If you want to take the glass half full approach, Foye is a 10-year NBA veteran who is widely respected around the league and has a proven history as a shooter and a scorer. This is his best (and possibly last) chance to make an impact on a contender and he could theoretically be a wiser and more mature version of Dion Waiters. At the very least, he can’t be any worse than Derek Fisher or Caron Butler - he won’t need a motorized scooter to get up and down the court.
7) Will Courtney Lee keep the Hornets in the playoffs?
The Hornets aren’t messing around when it comes to getting in the Top 8 out East, as Lee is the second 3-and D wing in the last year of his contract (along with Nic Batum) whom they have given up real assets to acquire. With the Wizards and the Pistons breathing down their necks, they almost had to do something, especially once Michael Kidd-Gilchrist was lost for the season after re-injuring his shoulder. Charlotte now has one of the best wing combos in the NBA, a duo which would cost them a fortune to re-sign in the off-season, if the two of them even want to come back and aren’t tempted by a ton of suitors with better teams in bigger markets. It’s now or never for the Hornets, who are putting all their chips into the middle of the table.
8) Did the Magic keep the right players?
With the playoffs looking increasingly out of reach, the Magic probably had to make some type of move at the deadline to clear out some of the logjams in their rotation and try a different mix of players. They were in the tough spot of not being good enough to contend and not being bad enough to where they could just throw minutes at every talented player on their roster. A lot of tough decisions had to be made and it’s an open question whether they made the right ones.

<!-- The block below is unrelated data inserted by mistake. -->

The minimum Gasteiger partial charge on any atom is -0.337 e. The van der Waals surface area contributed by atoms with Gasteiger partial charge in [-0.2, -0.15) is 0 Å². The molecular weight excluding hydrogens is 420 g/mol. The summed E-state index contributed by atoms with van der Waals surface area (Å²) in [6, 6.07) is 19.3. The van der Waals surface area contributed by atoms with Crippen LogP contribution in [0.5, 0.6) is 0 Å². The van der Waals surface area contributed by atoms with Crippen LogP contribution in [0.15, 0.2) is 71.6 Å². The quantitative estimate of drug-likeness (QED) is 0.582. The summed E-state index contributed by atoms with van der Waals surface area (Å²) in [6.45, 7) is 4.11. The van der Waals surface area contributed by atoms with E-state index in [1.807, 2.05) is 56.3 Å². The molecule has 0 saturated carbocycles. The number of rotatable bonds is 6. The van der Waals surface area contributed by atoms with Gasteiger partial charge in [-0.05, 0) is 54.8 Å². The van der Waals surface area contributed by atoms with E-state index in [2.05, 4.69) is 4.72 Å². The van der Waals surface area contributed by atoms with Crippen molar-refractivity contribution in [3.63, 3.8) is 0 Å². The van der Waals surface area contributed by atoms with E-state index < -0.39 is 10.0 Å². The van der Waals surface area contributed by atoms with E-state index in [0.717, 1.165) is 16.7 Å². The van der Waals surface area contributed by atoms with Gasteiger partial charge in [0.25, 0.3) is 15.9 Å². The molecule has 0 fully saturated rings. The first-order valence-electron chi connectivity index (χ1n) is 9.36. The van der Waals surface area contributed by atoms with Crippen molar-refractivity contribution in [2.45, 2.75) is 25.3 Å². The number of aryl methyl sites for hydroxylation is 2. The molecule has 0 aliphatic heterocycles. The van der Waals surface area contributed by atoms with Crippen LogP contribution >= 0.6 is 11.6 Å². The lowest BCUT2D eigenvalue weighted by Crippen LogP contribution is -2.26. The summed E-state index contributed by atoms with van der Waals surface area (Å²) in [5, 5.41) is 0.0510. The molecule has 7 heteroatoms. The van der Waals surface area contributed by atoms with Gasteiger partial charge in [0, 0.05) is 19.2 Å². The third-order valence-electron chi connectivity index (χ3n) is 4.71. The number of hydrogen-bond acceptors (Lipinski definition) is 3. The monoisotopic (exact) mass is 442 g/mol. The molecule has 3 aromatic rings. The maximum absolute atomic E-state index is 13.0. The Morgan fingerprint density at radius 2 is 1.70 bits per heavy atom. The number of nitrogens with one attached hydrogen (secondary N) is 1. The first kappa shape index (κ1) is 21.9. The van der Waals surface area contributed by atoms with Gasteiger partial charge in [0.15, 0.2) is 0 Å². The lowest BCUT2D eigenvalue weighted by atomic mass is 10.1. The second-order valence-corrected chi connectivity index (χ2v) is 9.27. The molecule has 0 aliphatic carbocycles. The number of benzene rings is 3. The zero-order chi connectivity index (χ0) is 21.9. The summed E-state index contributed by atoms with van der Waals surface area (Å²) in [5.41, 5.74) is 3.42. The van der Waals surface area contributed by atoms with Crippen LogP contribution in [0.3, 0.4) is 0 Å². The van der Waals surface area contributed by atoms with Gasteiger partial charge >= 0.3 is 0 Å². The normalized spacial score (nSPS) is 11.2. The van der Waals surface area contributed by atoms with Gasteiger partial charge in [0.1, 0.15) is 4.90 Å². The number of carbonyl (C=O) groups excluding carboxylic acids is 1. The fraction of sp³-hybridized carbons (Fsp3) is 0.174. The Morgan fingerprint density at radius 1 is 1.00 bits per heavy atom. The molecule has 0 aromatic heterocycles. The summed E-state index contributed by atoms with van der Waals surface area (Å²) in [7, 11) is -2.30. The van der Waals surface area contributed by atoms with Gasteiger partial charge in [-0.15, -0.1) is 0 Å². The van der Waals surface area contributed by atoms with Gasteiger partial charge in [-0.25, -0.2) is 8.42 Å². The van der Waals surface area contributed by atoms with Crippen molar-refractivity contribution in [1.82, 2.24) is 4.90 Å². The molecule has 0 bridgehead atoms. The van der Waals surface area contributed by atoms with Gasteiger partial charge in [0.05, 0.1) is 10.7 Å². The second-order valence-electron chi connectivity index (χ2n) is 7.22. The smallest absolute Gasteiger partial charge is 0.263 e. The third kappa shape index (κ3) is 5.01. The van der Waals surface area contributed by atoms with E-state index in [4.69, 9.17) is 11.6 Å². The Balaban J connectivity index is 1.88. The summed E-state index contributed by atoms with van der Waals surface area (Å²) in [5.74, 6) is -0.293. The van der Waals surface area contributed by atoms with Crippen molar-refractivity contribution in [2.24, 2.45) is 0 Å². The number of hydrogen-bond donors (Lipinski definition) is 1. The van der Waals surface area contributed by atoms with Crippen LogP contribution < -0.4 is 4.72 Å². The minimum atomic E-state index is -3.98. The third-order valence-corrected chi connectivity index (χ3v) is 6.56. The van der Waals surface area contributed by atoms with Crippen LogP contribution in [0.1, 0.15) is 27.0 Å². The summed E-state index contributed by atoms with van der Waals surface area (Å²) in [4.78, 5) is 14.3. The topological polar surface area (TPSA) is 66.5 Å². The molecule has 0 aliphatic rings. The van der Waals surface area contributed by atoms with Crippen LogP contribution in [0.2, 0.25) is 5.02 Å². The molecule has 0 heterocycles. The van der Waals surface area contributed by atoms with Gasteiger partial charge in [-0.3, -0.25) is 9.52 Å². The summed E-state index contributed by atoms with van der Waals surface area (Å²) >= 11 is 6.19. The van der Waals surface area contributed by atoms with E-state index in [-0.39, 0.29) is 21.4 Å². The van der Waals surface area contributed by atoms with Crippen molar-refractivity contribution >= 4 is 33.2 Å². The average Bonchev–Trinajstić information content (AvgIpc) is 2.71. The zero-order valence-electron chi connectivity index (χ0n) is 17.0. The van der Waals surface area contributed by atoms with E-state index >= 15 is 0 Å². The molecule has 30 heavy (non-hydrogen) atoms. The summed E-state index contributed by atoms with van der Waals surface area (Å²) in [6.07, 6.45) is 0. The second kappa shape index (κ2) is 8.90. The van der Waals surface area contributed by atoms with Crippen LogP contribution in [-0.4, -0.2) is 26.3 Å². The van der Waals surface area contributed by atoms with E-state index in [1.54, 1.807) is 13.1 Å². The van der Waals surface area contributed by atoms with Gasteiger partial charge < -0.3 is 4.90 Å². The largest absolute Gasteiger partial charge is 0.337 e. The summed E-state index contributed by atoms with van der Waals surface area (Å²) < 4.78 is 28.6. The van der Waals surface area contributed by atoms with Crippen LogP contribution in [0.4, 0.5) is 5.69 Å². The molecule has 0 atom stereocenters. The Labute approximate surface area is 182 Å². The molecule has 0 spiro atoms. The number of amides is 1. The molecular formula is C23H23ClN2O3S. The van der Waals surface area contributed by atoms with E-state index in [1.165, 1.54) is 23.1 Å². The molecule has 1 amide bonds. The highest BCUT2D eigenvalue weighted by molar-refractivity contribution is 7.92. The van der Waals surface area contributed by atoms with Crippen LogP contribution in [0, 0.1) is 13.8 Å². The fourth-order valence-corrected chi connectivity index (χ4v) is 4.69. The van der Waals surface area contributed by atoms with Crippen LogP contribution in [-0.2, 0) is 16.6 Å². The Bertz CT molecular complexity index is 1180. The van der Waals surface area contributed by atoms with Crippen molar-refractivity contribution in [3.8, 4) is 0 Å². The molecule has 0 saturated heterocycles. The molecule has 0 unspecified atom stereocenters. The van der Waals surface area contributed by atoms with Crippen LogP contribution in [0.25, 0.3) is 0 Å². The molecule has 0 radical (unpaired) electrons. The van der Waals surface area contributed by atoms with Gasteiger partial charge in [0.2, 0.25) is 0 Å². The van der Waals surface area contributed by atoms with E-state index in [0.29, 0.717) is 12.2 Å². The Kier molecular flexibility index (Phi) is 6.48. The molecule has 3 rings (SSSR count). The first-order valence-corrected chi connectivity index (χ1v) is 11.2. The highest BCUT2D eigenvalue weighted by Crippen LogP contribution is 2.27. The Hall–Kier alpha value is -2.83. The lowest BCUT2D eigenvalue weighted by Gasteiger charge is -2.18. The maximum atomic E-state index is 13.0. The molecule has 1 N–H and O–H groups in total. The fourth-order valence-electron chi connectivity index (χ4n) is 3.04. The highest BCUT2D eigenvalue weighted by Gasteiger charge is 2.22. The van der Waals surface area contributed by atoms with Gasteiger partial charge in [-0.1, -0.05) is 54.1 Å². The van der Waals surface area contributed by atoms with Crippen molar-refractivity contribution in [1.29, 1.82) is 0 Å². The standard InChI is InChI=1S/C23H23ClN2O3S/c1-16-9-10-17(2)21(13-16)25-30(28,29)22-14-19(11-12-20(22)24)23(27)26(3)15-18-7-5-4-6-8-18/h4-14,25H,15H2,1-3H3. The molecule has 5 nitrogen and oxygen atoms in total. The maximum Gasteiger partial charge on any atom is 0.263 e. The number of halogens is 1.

The guys who have gotten the most publicity in Orlando are Nik Vucevic, Victor Oladipo and Elfrid Payton, but I was always more intrigued by Tobias Harris, Aaron Gordon and Evan Fournier. The latter three give you the length and athleticism to switch positions on defense, open up the floor and play a number of different line-ups. The former features a center who can’t play defense, a shooting guard who holds the ball and a point guard who can’t shoot. Vucevic and Payton, in particular, have holes in their game that will make it very difficult to build around them and I’m not sure how appealing they will really be for prospective free agents. The Magic have opened up a ton of cap space in the off-season, but there’s no guarantee there’s going to be anyone worth having who is willing to take their money.
9) How much will the extra first round picks help the Suns?
The Suns haven’t gotten much right over the last few seasons, but the one thing they have proven themselves to be really good at is finding talent in the draft. They held out for a first-round pick in the Markieff Morris sweepstakes and they were able to find a bidder in the final minutes, a move which could have a huge impact on the franchise considering they found Devin Booker in that range of the draft last season. 2016 isn’t likely to be as strong as 2015, but there are no bad drafts in the NBA, only bad drafters. They have three picks - their own, the Wizards and the Cavs - and Suns GM Ryan McDonough is likely going to have to nail them to keep his job.
10) Can Jarnell Stokes succeed in New Orleans?
I was a fan of Stokes coming out of Tennessee but there were only a few places where a big man who couldn’t protect the rim or stretch the floor was going to work in the modern NBA. Playing next to Anthony Davis is one of them and Stokes could end up being a steal for the Pelicans if he ever finds his way onto the floor. At 6’8 260 with a 7’1 wingspan, he’s a bull in a china shop who plays with a chip on his shoulder and has a surprising combination of skill, touch and athleticism for a player of his size. He basically hasn’t gotten on the floor in his first two stops in Memphis and Miami and this could be his last chance to stick in the league. New Orleans really has nothing better to do the rest of the season than to take a flyer on Stokes and there’s a chance it could work.